3 high protein vegan recipes from the vegan athlete’s recipe book
Food photography: Claire Winfield
The food industry has become obsessed with protein in recent years and there are good reasons for this. It’s important for maintaining and building muscle mass, and like fiber, it keeps you feeling full longer than other macronutrients.
This is not the end, however, as we were reminded when telling Anita Bean about her new sports nutrition cookbook. The vegan athlete’s cookbook. Bean told us about the evidence that shows the performance benefits athletes get from a vegan diet, which boils down to higher intake of plant nutrients and improvements in the gut microbiome. And that’s on top of the fact that you can get all the protein you need from plants – if you know what you’re doing.
âIt’s true to say that most plant foods have a lower protein content than foods of animal origin,â says Bean, âbut I wrote the book to dispel the myths surrounding vegan diets, including that vegans can’t get enough protein. The book shows people how they can get enough protein from a plant-based diet. All of the main meal recipes in the book contain a minimum of 20g of protein, which is the magic number that all athletes aim for. â
To get you started, Bean shared three recipes. Click on the links to access each recipe.
- Chickpea omelet
- Spicy chickpea pilaf with almonds and coconut yogurt
- Super risky bars
If you thought egg dishes like omelets were off the menu on a vegan diet, then think again! With a few tweaks, it’s perfectly possible to recreate your favorite breakfast dish. This omelet is made with chickpea flour (gram), which is widely available in supermarkets. It’s a great egg substitute for vegans because it’s high in protein, fiber, and iron. I filled the omelet with tomatoes and spinach, but you can add chopped red onions, mushrooms, red peppers or peas.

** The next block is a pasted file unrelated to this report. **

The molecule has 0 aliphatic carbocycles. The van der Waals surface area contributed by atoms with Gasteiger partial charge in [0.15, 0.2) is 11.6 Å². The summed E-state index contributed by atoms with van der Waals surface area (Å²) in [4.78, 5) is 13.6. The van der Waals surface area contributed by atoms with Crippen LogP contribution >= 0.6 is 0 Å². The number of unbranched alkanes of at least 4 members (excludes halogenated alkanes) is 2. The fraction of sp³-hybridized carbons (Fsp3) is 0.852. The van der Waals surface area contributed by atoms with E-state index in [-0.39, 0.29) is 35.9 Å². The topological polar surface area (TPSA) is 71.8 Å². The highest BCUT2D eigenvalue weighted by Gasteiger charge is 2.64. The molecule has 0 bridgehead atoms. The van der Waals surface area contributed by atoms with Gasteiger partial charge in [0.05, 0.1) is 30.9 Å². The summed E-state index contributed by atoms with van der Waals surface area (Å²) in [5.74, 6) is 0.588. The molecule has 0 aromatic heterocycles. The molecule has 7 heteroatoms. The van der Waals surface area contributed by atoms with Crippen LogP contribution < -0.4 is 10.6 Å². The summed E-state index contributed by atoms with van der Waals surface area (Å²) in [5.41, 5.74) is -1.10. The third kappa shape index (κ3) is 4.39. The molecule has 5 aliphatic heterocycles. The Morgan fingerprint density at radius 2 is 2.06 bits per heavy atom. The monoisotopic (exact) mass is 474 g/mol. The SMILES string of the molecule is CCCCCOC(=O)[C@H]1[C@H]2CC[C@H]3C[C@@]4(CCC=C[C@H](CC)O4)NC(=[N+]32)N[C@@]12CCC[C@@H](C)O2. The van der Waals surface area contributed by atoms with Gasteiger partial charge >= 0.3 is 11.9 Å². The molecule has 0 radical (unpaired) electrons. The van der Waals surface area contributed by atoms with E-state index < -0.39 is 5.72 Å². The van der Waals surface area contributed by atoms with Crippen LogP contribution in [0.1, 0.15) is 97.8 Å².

Ingredients (for one person)
- 60 g of chickpea flour (gram)
- tsp of salt
- c baking powder
- Pinch of turmeric
- pinch of paprika
- Pinch of nutritional yeast flakes
- 125 ml alternative to vegetable milk (any type)
- A small handful of chopped fresh herbs (e.g. parsley, chives or basil) or 1 teaspoon of dried mixed herbs
- 2tsp olive oil
- 6 cherry tomatoes, halved
- A handful of baby spinach
- Â½ small avocado, peeled, pitted and sliced
- Pinch of chili flakes
- Combine chickpea flour, salt, baking powder, turmeric, paprika, yeast flakes and milk alternative in a bowl until smooth. Add the herbs, mix, then let stand for a few minutes.
- Meanwhile, prepare the garnish: heat 1 teaspoon of olive oil in a non-stick pan over medium heat, add the tomatoes and cook for a few minutes. Add the spinach, then remove from the heat and set aside.
- Wipe out the pan and heat the remaining oil over medium heat. When it is hot, pour the dough and invert the pan so that it spreads thinly on the bottom. Cook gently until the top hardens and bubbles appear on the surface. Pour the filling over one half of the omelet, then fold the other half with a spatula. Press down with the spatula to seal it and cook for another minute.
- Slide the omelet onto a plate and serve with avocado slices and a pinch of chili flakes.
Nutrition per serving: 463 calories | 20g of protein | 22g of fat (4g of saturated fat) | 40g of carbohydrates (8g of total sugars) | 11g of fiber
This tasty combination of rice, chickpeas and almonds is an ideal pre-exercise meal that will support you throughout your workout. Chickpeas are nutritional powerhouses, rich in carbohydrates, protein, fiber, B vitamins, iron, zinc and magnesium. They are the perfect nutritional supplement to rice, compensating for the lack of essential amino acids and increasing the overall quality of protein. Carrots and butternut squash are both high in beta carotene, while green peppers and peas are high in vitamin C. Almonds add extra protein, healthy fats, calcium, and vitamin E. If you prefer, replace pecans or cashews. If you don’t have all the individual spices, use 2 tablespoons of mild curry paste instead.